Tag Archives: Writing

The columnist versus the commons

All who have written for the newspaper editorial section know what readers know, that theirs is a strange and, in some respects, ridiculous task. We understand how tedious it can be to discover us, once again, with our opinions of the moment. In the defence of editorialists, however, I’ll note it’s simply the case that someone must fill the area between the ads, and a fellow with something to say about the President’s latest tweet (or whatever) is a cost-effective proposition. Not only this, comment sections are as a rule popular features of a paper. As a result you are probably stuck with us, as we with you. This being so, isn’t it time we confessed to some unspoken truths of editorial, opinion, or political writing?

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An iBook, Now in its 2nd Edition! “Residential Schools: With the Words and Images of Survivors”

In 2016, Residential Schools: With the Words and Images of Survivors won the Golden Oak Award. Now in its 2nd Edition, this comprehensive history of Canada’s Indian Residential School System is also available on iTunes  as a deluxe Apple iBook. The electronic version features audio and video enhancements, as well as other additional material. The full colour, hardcover version can be ordered from the publisher here.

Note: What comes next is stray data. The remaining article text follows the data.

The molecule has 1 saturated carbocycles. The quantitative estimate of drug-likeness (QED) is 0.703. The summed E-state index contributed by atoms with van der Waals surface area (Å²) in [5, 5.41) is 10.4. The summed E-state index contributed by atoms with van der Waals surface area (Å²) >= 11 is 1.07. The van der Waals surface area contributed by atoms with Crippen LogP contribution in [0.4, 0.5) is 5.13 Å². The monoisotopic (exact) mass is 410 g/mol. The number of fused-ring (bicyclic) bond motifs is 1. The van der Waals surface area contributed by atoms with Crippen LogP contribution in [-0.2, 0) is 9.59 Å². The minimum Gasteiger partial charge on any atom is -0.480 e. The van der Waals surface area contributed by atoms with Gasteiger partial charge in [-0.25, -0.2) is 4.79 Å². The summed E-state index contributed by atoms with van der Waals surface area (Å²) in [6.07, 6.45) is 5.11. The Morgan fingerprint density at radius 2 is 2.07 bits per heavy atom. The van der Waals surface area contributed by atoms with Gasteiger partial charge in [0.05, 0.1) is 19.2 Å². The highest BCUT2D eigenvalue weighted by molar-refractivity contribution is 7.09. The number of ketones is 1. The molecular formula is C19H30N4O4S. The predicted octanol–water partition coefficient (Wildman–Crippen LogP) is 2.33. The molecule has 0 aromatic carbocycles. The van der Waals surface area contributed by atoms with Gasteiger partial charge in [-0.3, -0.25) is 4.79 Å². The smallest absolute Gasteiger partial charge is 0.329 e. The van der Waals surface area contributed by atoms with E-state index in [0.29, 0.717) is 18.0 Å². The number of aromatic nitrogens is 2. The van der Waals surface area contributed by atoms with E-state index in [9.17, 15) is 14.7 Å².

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Here is what readers are saying:

“A respectful and informative book about the residential school system written by Aboriginal author Larry Loyie. It includes first hand accounts of many different survivors of the school system as well as photos and documents. This is a heartbreaking, but very important read as it includes the long term effects the school system has had on these families.”

“This is an excellent introduction to the history of the Indian Residential School System in Canada. I truely hope it finds it’s way into every school and church library. The authors compile personal stories, many photographs, and history in a well sequenced telling of the tragic history of relations between First Nations peoples and colonial Canada.”

“Researched and written over the span of almost two decades, the authors document the history of residential schools with first-person interviews (including that of author Larry Loyie) and photographs. It is written in a very accessible way for readers from teens to adults, and should serve as an important introduction to this blight on Canada’s history.”